Responsive CSS sprites

If you’re reading this, you probably already know what is a sprite. In web development, this technique allows to limit the number of requests to the server by downloading a single image composed by a number of smaller images. To be clear in this article, the sprite will refer to the larger image containing the combination of the smaller images, that will be called tiles.

Then, to show your tile, you just need to create an element (e.g. <i class="image-1">) and use the coordinates of the tile – using the sprite as reference system – as background-position, and the original dimension of the tile as width and height for that class.

This approach works and is widely used today, but the problem is that it’s not responsive. Sprites (and so tiles) generated this way don’t scale on smaller resolutions, nor you can’t simply add a max-width: 100%; as you would do to any <img> element.

In a hurry?

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Could background-size help?

Background-size is a CSS property that lets you – as you may imagine – set the size of the background image. But everyting will be clearer with an example.

Consider the following image composed by three sprites with the following dimensions:

  • 100×200
  • 150×100
  • 300×300


The resulting image will have the maximum width among tiles as width, and the sum of all tiles’ heights as height. In this example, 300×600.

A percent value for this background-size refers to the sprite width. Each tile’s background size in percent has to be calculated with the following formula:

100 * spriteWidth / tilewidth

So, for the three tiles we’ll have: 300%, 200%, 100%. In other words, background-size could be read as a zoom value: to fill a 300px wide space, a tile wide 150px must have a background-size value of 200%.

How does background-position work?

This is quite difficult to grasp at the beginning. Official MDN documentation: “percentages values refer to the size of the background positioning area minus size of background image; size refers to the width for horizontal offsets and to the height for vertical offsets”. What does this mean?

Background-position has two values: x and y. We fix the x to 0 for simplicity. This is why the generated sprite has only one sprite per row, and every tile is aligned to the same value (0) in the x axis.

To calculate the second value, this is the formula:

100 * tileYOffset / abs(tileHeight - spriteHeight)

This is pretty counter-intuitive to me. If you want to deepen your knowledge, this is the best article I found about background-position explanation.

For our example tiles, we have:

  • 100 * 0 / abs(200 – 600) = 0%
  • 100 * 200 / abs(100 – 600) = 40%
  • 100 * 300 / abs(300 – 600) = 100%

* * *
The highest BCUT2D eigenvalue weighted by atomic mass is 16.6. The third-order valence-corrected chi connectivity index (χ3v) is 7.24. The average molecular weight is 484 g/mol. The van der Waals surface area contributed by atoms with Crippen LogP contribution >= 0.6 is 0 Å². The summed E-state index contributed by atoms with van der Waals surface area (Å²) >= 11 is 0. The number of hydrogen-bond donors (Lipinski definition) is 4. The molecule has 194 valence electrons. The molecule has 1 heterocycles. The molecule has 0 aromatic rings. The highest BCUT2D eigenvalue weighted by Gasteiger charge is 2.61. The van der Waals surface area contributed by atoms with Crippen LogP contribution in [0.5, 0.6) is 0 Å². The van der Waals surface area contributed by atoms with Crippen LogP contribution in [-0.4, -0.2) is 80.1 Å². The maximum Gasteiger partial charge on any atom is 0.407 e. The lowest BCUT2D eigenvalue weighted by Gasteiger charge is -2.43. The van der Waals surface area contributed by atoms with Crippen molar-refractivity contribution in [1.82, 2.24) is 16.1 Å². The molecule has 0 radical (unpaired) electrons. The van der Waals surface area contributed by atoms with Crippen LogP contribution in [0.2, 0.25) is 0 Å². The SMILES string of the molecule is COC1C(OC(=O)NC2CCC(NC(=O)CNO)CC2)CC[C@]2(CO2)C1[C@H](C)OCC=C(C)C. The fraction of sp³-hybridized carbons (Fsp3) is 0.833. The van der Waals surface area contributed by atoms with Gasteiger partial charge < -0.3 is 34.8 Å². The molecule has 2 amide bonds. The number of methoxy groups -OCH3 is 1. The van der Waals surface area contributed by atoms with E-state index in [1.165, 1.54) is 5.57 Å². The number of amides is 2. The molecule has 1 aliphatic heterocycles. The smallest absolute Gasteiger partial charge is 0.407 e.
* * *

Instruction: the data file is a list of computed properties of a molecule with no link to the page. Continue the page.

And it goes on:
This is the basic we need to correctly position and size our tiles. Now let’s make them fully responsive.

Additional CSS

We need to force the tile to have a constant aspect ratio. The width of the tile can be set to the same percent value we calculated for background-size. But we can’t use the height rule for it: its value in percent refers to the height of the container (which is not known). The best way I found to solve this is to set the height to 0, and use padding-bottom. Padding in percent refers to the width of the container, which we explicitly set.

To calculate padding bottom, we just calculate the width / height ratio from the original tile’s width in pixels:

tileHeight / tileWidth * 100

For our three tiles:

  • 200 / 100 * 100 = 200%
  • 100 / 150 * 100 = 66.666666%
  • 300 / 300 * 100 = 100%

This is enough to guarantee that the correct aspect ratio is kept. Now we have fully responsive tiles that resize maintaining the aspect ratio at browser resize. Naturally they all have a max-width: 100% to guarantee responsiveness. The problem is that they fill all the container’s width without stopping to grow, while it’d be nice that their size could be at most the original tile’s one.

This problem could be solved using pseudo-elements, in particular I used ::after. The goal is to have the minimum markup possible and rely mostly on the (generated) css to show the tile from our sprite. By setting some empty content and all the properties we calculated until now to a ::after element for every tile class, we now only need to set a max-width and a max-height to their container (the tile element itself). I guess it’ll be clearer with a full example. Let’s take our second tile:


<i class="icon-150x100"></i>


.icon-150x100 {
    max-width: 150px;
    max-height: 100px;

.icon-150x100::after {
    /* the following rules are inherited by the generic common tile style */
    content: ' ';
    display: inline-block;
    max-width: 100%;
    background-size: 100%;
    background-image: url('sprite.png');

    /* class specific rules */
    background-position: 0 40%;
    background-size: 200% auto;
    height: 0;
    padding-bottom: 66.6667%;
    width: 200%;

Here you can find a fully functional proof of concept – a live demo accepting only PNG and a limited number of tiles at the moment.

This approach has been tested on the latest versions of Chrome and Firefox, but it should be fully supported by IE9+ too. Probably also by IE8 just by changing the pseudo elements from ::after to :after.
The next step will be to modify compass or some sprite generator software (such as spritesmith) to generate this responsive sprite code.

This work has been inspired by, thanks to his author Greg.

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